The Man With Nine Lives And View Of The Afterlife
Very few people make it to the pearly gates and live to talk about their experience.
Moanalua resident Roy Nagahara is known as the man with nine lives who has cheated death multiple times, but has been faithful to his wife of 42 years, Irene, by persistently choosing life over death after a series of health challenges.
His latest episode involved facing a heavenly messenger on the Fourth of July. The experience was so sacred, he can’t share details. If his life were a movie, Roy would title it, “Till Death Do Us Part.” This summer, Roy suffered a pancreatic infection that spread to his stomach.
“The doctor told us we had two options,” explains Irene. “The first was to treat him with medication and let him die. The second was surgery to clean out all the infectious substances. But because Roy had a heart attack en route to the hospital, the odds of survival were very slim.”
The doctor told her he would do his best, but no guarantees.
“I had a lot of pain. I was yelling and screaming. Pain was so unbearable that I wanted to die,” says Roy. So he chose surgery.
Facing death’s door is not new to Roy. In April of 2011, then age 66, he was battling deadly pneumonia.
“The doctor told us he also suffered two minor strokes that we were not even aware of. While in hospice care, my husband instructed the medical team that should anything happen, he did not want to be hooked up to a resuscitator. Roy’s condition made little improvement, so he agreed to be on the machine for comfort,” says Irene.
His heartbeat slowed further, and his health took a turn for the worse. He had lost his will to fight and requested to have the resuscitator yanked.
“Roy understood that having the tubes removed meant that time was of the essence, as his lungs continued to deteriorate,” says his devoted wife.
It was time to say goodbye. He was now facing the end of his life (again), so the couple called on their family members for the final farewell. On Monday, April 16, 2011, at about 1:15 p.m., doctors pulled out the tubes and Roy shut his eyes ready to face his maker.
“About 10 minutes later, I opened my eyes, looked at each of my family members standing around me. I smiled and said, ‘Eh, I’m still alive.’ It was a miracle,” says the death-defying survivor.
Now here’s the interesting part: Roy claims that he saw a silver object resembling the Pac-Man face on the floor next to his bed. He asked God, if he picked the object up, would he live? A voice answered, “Yes, you will.” Roy then responded, “Then I want to have it.”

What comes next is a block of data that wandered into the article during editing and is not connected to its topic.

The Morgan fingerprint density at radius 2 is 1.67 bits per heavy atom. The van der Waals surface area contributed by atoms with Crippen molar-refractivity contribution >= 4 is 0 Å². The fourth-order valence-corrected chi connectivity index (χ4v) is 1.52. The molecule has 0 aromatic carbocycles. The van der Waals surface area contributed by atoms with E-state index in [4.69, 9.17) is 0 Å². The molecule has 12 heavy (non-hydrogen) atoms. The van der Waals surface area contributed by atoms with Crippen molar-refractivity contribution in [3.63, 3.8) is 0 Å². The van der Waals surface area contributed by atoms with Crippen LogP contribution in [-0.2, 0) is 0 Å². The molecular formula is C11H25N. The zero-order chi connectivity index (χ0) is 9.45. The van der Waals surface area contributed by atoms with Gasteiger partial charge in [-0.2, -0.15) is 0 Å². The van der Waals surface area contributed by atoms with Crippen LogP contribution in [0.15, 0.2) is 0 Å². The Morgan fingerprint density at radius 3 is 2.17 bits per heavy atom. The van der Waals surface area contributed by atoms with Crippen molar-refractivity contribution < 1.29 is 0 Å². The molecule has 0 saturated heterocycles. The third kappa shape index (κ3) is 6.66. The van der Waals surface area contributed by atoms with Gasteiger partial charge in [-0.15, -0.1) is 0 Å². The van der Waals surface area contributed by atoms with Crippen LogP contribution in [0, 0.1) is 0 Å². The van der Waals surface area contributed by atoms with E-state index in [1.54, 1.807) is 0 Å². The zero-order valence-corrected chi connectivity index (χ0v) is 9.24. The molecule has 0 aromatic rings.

Roy was released Friday, April 22, 2011, so he could live out the rest of his days at home. Irene has a thriving wedding business, Princess Brides, on Kapiolani Boulevard. Roy takes great joy in helping beautiful brides-to-be select their wedding dresses and begged Irene to allow him to hang out at the shop instead of dying lonely at home. Irene could not afford to take off from their only livelihood, so she made arrangements for Roy to join her at the bridal shop during work hours. Roy continued his hobby of helping the women pick the right dresses for their upcoming nuptials. Clients cheered him up, and his bride of then-39 years nursed Roy back to health until the “all clear” signal was issued in order for the Nagaharas to end the hospice program.
Irene says Roy is blessed to have a series of second chances at life, which stems back to their fifth wedding anniversary. They were enjoying a romantic dinner at John Dominis restaurant in Kakaako. Roy rarely consumes alcohol, but on this special night he indulged himself with a margarita. After four sips of his drink, his eyes started to roll back and he was gone.
“He went limp. I shook him, called out his name, tried to get him to wake up and snap out of it,” says Irene. Roy was apparently allergic to alcohol.
The entire episode lasted about 60 to 90 seconds. It seemed like two hours to Roy, and he says during that time he went to the other side.
“While I was out, I saw this super bright light, and there was this tunnel that I was being drawn to. I had a warm, indescribable feeling. I had no fears, and thought to myself, ‘I have gone to heaven.’ I heard a voice utter the words, ‘You must go back to Irene,’ then I woke up,” says Roy. “At that moment, I knew that death was not the end, but just the beginning of something beautiful and wonderful.”
Today, you can see Roy riding around on his scooter, taking Bento, his dog, for his walks. Roy continues to be a father figure to their clientele at Princess Brides, as women of all ages stream through the shop. He sits in his scooter giving them great fashion advice so that they can look elegant and their very best on the day they recite their “I do’s.” To him, the standard wedding vow, “Till death do us part,” doesn’t mean the end of physical life. Death, to Roy, means the beginning of the eternities, and he believes that his vows to Irene will extend beyond this earthly life.